tue 12/12/2017

Dream House | reviews, news & interviews

Dream House

Dream House

Daniel Craig and Rachel Weisz in a derivative home-invasion film with one big twist

In every dream home a heartache: Will (Daniel Craig), Libby (Rachel Weisz) and family start to worry

Dream House’s crude selling point is the chance to see newly married couple Daniel Craig and Rachel Weisz co-star as Will and wife Libby, in the film they made just before their first date. In bed and around the home their characters have moved to with their two young daughters, they’re appropriately, easily affectionate. “We’re safe now Daddy’s home,” Libby brightly reassures, but this is far from the truth in a film which darkens intriguingly, till a jolting half-time twist unravels it.

The rich man’s house where Will plans to write a novel seems a fragile fortress, with too many faces glimpsed at windows and footprints creeping away in the snow. Director Jim Sheridan pulls effectively at our nerves, surrounding the house with menace as if it’s porous, its doors too flimsy to keep danger out. A well-made if familiar home-invasion film is brewing, till teenagers play-acting murderous games in the cellar reveal a family’s massacre there five years before. This slaughter was blamed on Peter Ward, a smalltown bogeyman now staying in a nearby halfway house.

Daniel Craig in Dream HouseRachel Weisz’s best performance makes Terence Davies’s The Deep Blue Sea essential viewing this week. She doesn’t have much to do here but love Will in a distractingly loose American drawl. The film should be Craig’s, the only 007 with a substantial past as a dramatic screen actor. Morphing himself into a brutally attractive Bond and Hollywood leading man seems to have been a deliberate decision, a test of acting nerve to explore opportunities on fame’s far side. But once there, the roles he had before – from Our Friends in the North (1996) to the callous lover of sixtysomething Anne Reid in The Mother (2003) – haven’t followed. Dream House offers an interesting acting challenge pivoting on its half-time switch. But Craig struggles to put Bond back in the box in this domesticated setting. He play-chases his kids up the stairs with the ferocity of a big bad wolf wanting to devour them. Naomi Watts (pictured below), as a neighbour who knows more than she can say, effectively replaces Weisz as the plot clanks gears. She’s more enigmatically compelling than either co-star.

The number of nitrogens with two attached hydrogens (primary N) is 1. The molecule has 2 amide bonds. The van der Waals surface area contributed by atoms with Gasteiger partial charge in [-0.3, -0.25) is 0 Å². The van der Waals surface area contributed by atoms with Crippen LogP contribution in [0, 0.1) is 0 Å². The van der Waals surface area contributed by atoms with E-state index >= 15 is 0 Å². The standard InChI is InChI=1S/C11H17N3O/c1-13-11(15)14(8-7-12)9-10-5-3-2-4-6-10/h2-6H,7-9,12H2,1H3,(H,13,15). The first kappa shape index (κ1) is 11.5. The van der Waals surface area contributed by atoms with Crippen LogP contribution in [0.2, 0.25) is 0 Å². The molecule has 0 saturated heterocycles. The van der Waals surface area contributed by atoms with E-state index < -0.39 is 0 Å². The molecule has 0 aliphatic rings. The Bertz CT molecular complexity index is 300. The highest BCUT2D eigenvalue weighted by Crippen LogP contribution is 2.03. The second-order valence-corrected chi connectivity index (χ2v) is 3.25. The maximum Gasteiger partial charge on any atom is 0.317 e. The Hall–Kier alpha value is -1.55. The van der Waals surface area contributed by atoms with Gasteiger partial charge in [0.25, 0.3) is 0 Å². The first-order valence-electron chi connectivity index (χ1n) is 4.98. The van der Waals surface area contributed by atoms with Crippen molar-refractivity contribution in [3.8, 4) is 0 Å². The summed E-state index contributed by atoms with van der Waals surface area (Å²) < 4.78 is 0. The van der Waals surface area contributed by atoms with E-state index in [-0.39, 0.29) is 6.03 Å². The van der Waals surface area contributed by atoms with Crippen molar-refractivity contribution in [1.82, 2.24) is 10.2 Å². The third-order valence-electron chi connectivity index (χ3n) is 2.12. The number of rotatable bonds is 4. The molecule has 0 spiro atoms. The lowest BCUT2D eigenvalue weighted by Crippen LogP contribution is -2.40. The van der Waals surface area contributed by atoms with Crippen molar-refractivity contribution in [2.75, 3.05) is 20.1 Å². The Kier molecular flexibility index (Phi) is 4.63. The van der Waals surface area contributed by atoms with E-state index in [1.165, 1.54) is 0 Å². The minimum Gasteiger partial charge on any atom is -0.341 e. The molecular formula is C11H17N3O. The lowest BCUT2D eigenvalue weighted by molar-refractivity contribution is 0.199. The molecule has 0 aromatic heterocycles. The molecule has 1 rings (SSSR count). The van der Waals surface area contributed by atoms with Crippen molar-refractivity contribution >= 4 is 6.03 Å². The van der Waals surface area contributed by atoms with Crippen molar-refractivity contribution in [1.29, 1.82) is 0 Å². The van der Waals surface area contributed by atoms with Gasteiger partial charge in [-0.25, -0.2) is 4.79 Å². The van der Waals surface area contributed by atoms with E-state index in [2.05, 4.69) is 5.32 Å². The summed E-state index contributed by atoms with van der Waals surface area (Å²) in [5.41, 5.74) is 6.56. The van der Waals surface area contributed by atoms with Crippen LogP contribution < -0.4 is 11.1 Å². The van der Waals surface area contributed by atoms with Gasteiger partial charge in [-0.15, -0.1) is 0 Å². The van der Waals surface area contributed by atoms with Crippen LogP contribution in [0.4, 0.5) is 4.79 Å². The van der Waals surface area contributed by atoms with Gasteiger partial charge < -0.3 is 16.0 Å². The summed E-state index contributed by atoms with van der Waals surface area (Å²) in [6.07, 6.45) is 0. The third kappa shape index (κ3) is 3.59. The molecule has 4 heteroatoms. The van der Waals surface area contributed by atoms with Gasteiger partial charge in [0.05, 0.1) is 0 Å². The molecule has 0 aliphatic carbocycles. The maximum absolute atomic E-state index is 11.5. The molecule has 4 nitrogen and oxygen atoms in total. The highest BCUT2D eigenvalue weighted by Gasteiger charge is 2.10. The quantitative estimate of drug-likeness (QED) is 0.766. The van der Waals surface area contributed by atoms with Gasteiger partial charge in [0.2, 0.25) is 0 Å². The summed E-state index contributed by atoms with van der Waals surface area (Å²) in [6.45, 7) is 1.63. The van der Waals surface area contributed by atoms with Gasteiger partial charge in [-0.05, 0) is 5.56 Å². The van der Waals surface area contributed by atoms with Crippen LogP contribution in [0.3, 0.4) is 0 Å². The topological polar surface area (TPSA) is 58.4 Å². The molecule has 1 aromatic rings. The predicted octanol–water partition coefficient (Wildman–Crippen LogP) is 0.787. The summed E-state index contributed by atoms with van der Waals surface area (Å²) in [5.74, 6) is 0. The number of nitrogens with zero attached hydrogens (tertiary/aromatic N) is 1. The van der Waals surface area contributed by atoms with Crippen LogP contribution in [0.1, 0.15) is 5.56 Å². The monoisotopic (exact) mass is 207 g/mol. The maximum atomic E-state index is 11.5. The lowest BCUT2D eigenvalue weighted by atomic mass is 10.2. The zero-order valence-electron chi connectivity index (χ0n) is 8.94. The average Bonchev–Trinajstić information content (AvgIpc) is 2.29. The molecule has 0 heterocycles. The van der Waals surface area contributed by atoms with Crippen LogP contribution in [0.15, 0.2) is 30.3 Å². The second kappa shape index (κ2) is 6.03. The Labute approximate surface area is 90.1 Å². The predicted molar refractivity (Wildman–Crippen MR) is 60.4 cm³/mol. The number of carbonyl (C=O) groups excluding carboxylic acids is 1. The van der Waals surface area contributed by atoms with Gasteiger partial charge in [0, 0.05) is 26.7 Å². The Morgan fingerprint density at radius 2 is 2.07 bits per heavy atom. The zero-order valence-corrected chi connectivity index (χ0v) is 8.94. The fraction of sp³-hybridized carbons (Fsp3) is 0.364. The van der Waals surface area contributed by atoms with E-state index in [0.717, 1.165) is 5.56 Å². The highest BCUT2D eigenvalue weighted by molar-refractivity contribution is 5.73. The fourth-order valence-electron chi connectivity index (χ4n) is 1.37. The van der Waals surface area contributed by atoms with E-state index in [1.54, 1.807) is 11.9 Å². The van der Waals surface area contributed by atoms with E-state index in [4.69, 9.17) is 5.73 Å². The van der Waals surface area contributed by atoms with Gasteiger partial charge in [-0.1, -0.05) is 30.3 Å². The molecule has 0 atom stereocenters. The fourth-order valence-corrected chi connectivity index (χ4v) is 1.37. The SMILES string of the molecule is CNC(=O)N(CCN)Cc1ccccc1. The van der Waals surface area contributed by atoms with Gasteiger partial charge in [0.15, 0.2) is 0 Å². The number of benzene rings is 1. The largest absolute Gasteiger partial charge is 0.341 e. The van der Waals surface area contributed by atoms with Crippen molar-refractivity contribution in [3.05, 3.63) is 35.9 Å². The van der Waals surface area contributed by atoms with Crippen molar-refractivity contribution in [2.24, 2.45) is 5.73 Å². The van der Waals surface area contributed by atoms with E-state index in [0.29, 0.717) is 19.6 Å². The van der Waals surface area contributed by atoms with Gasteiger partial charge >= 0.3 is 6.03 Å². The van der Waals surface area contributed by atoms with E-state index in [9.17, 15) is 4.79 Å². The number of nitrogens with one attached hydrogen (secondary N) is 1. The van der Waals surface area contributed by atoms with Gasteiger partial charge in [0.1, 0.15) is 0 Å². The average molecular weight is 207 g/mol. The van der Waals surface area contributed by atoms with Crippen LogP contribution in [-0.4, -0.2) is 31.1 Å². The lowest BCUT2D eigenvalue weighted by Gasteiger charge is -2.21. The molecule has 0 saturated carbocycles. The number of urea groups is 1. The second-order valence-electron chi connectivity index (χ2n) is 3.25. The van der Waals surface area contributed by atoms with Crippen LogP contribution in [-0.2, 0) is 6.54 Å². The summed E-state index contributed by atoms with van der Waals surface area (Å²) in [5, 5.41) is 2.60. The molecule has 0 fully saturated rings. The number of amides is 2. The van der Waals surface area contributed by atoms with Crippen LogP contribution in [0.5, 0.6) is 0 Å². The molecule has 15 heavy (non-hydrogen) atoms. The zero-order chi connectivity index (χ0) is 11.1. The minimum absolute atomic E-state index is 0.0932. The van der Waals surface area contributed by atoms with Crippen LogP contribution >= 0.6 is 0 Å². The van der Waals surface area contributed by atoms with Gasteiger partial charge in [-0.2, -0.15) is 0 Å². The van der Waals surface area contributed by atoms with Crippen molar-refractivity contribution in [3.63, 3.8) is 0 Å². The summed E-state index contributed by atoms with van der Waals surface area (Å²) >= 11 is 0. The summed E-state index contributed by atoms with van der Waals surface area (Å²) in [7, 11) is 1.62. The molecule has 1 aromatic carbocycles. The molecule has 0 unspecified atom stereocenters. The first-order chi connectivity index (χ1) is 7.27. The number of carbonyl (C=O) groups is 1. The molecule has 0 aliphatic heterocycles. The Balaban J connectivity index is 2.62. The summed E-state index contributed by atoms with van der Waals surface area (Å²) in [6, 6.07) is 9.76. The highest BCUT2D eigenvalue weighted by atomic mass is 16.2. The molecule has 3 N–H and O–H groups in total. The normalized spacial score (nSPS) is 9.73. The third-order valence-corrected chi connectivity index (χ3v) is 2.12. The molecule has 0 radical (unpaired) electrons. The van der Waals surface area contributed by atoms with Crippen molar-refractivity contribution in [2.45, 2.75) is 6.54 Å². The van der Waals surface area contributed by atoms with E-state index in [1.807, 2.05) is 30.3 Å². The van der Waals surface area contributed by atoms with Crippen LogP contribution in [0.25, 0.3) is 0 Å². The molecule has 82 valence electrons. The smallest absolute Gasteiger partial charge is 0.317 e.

naomi Watt in Dream HouseNot giving any more of Dream House away is overly generous not only to the studio, Morgan Creek, who have been spoiling the whole plot in shameful trailers for months, but David Loucka’s script. Its twist has several superior precedents (naming any of them will fill in the blanks), and signals a surprise-free last act with no internal logic and tatty loose ends.  

Craig has a second franchise about to fire with David Fincher’s The Girl With the Dragon Tattoo, and Weisz just gets better. The man to worry about is Dream House’s director. Sheridan was Scorsese to Daniel Day-Lewis’s De Niro with My Left Foot, In the Name of the Father and The Boxer in the Nineties, a period when he also gave Richard Harris his great late role in The Field. But as with Brothers, his 2009 Tobey Maguire-starring Afghanistan war drama, good performances here decorate a film which doesn’t add up. Sheridan reputedly tried to take his name off this patched-up Dream House when producers mangled his intentions, during a series of fraught reshoots and previews. Buyer beware.

Watch the trailer for Dream House. Monumental spoiler alert

Sheridan reputedly tried to take his name off this patched-up Dream House during a series of fraught reshoots and previews

rating

Editor Rating: 
2
Average: 2 (1 vote)

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What movie did you actualy see? Naomi Watts's performance was terrible and she barely held a candle to ether Rachel Weisz( who is a much better actress, even when she has barely anything to do) and Daniel Craig, who is basically mumbled though out the entire film.

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